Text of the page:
SPAZ: Is it still exciting when you hear yourself on the radio?
TWISTA: Oh, very, very exciting for me. I feel like that’s the reason I have so much longevity, too: being a person that’s passionate about the music. I feel that if you have a very strong passion about the music itself, and not just the business side of it, you can last for a long time.

SPAZ: Is it hard to separate the business side and the music when you walk into the studio?
TWISTA: With me, it’s natural. I have no choice to separate them. If I think too hard about the business, then it gives me a writer’s block or makes me think to hard about what I put into my music. I try to block out the business aspect as much as possible when I’m in the studio so that I can come up with that raw, gritty sound.

SPAZ: Everyone talks about NY and LA and the SOUTH having their own sound? Do you think Chicago has a sound? What do you think defines the Chicago sound?
TWISTA: I definitely think Chicago has a sound but I don’t think its one sound. I think it’s diverse due to the fact that we’re in the middle of the map. On my block, we might have an NWA at the same time there’s a KRS-One fan. It’s just so different. I feel like we definitely have a sound, but I think it kind of separates itself into two sounds. Like when you hear the Twista sound, you can associate me with Do Or Die or people that do a double-time Rap style or something like that. Then at the same time, you’ve got Kanye West, who is different from Common but has the same feel or form of music, so to speak. I think you’ve definitely got two sounds of Chicago that people can latch on to and identify with.

SPAZ: Is there a lot of competition in Chicago or is it more camaraderie?
TWISTA: It’s a lot of camaraderie and competition. It used to be more competition but I think it’s dying down now because people are able to get their music out there due to the internet and things like that, when at first it was like people all scrapping for one spot. Now, you can carve your own niche a little more. There’s a little more camaraderie in the city right now because we’re being more educated about the music business. It’d really be on top of the game for the city if somebody could base a major label out of Chicago…then it’d really be crackin’!

SPAZ: You were once dubbed the world’s fastest rapper in the Guinness Book of World Records – have you ever been interested in beating your own record?
TWISTA: I used to be a lot, but then, later on when I started having different goals, I kind of moved on from it. And I’d always be amazed, though, to see who would try to break the record, so it’s exciting to see the youngsters do their thing. My record held up for a lot of years, so I’m proud to say that nobody was able to take that verse down for a long length of time before I had to come out and top that one. Who knows? One day, I might decide that I need to get myself out there on a whole ‘nother level to show them get down with the speed again… and I’ll break it again!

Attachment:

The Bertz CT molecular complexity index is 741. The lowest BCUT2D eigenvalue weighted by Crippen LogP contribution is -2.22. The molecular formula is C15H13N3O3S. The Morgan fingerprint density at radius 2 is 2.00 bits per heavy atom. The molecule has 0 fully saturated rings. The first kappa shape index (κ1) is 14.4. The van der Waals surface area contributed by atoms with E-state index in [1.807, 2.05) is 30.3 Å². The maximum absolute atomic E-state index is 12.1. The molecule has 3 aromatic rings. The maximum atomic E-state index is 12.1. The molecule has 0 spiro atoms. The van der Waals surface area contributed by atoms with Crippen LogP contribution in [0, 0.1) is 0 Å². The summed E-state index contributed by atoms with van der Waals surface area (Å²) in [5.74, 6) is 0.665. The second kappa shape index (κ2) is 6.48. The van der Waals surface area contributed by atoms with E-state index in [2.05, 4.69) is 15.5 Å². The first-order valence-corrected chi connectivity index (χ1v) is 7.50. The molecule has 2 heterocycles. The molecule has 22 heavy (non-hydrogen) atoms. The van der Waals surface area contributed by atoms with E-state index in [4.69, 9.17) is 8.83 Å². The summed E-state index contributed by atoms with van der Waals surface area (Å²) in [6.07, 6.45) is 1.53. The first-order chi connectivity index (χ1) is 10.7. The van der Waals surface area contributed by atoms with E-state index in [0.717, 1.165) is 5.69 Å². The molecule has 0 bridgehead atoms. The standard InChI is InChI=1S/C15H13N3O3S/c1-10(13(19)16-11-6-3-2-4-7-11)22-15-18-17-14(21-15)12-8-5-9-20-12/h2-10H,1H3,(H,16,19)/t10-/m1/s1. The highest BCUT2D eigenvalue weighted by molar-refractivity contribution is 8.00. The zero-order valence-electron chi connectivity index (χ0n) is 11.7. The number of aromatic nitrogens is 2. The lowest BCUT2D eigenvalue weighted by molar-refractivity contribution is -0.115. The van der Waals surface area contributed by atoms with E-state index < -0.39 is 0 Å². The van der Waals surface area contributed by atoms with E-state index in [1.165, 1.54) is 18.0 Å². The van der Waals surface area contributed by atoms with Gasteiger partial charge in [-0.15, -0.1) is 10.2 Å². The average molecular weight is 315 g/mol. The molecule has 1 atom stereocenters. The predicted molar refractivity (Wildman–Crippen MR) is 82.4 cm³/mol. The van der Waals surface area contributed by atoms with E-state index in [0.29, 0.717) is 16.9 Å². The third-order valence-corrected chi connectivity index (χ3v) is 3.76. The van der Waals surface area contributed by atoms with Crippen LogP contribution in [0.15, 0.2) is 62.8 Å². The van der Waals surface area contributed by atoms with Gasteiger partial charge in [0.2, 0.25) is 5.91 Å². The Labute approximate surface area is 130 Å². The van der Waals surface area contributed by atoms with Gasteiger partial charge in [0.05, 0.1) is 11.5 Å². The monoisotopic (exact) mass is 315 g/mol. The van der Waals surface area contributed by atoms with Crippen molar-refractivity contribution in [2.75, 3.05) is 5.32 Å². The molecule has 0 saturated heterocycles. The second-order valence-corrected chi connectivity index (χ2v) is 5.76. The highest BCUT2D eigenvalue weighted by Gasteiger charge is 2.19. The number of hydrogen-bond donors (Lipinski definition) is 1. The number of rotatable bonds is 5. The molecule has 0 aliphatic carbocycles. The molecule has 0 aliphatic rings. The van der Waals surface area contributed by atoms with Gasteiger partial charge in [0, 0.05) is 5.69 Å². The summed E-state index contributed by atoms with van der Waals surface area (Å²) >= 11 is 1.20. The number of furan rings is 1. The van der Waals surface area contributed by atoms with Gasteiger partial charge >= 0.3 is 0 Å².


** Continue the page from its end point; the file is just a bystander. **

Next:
SPAZ: Vinyl is making a strong comeback. Do you see this having any effect on the Hip Hop industry?
TWISTA: I don’t know. Vinyl is definitely something that is always fresh, especially with Hip Hop. That’s what I associate Hip Hop with. That’s one of the images that comes to my mind when I think of Rap music or Hip Hop. It’s definitely something I would love to see be around. I would love to see cassette tapes…. All of that. Anything that you were ever able to put music on, I would love there to be some type of way to reintroduce them to the music game. The other stuff is cool, too… all the little gadgets that you can put the music on, but definitely, I want to see the vinyl stick around.

SPAZ: What’s next for Twista?
TWISTA: After Perfect Storm, I’ll probably switch it up a little bit with the music that I’m putting out. Give people a little different side of Twista. Not changing it up to the point where you won’t like the music, but just giving you something new. But apart from that, putting more focus into GMG because I’ve got a few hot artists that need to be heard and the music that they are working on, I feel is really tight. It’s one thing to create a hit yourself, but I would love to like A&R, be a part of a hit for an artist that is part of GMG and see that blossom. Definitely, you’re going to see things like that. You might see me on the big screen sometime, too. We’re working on a couple things, so be looking forward to Twista doing his acting thing sometime soon.

SPAZ: What do you currently have spinning in your CD and DVD players?
TWISTA: Oh, that’s a good one! I definitely got the Drake album in there. That’s the new hot thing right there. I got a lot of old school stuff in mine. I’m looking at Earth Wind & Fire, Frankie Beverly & Maze, The Gap Band, The Isley Brothers….then it goes into Snoop Dogg, Organized Confusion, Prince & The Revolution, Shirley Murdoch.. I listen to a lot of different things. I like movies, man. I’m mostly into horror flicks, though. I like the sci-flicks and everything, but I’m mostly into the horror flicks. I was a fan of all the original horror movies that are being remade. I like the remakes and I like the originals.

Thanks to Twista
Special thanks to Jocelynn Pryor, Jacki Feldstein and Dave Enriquez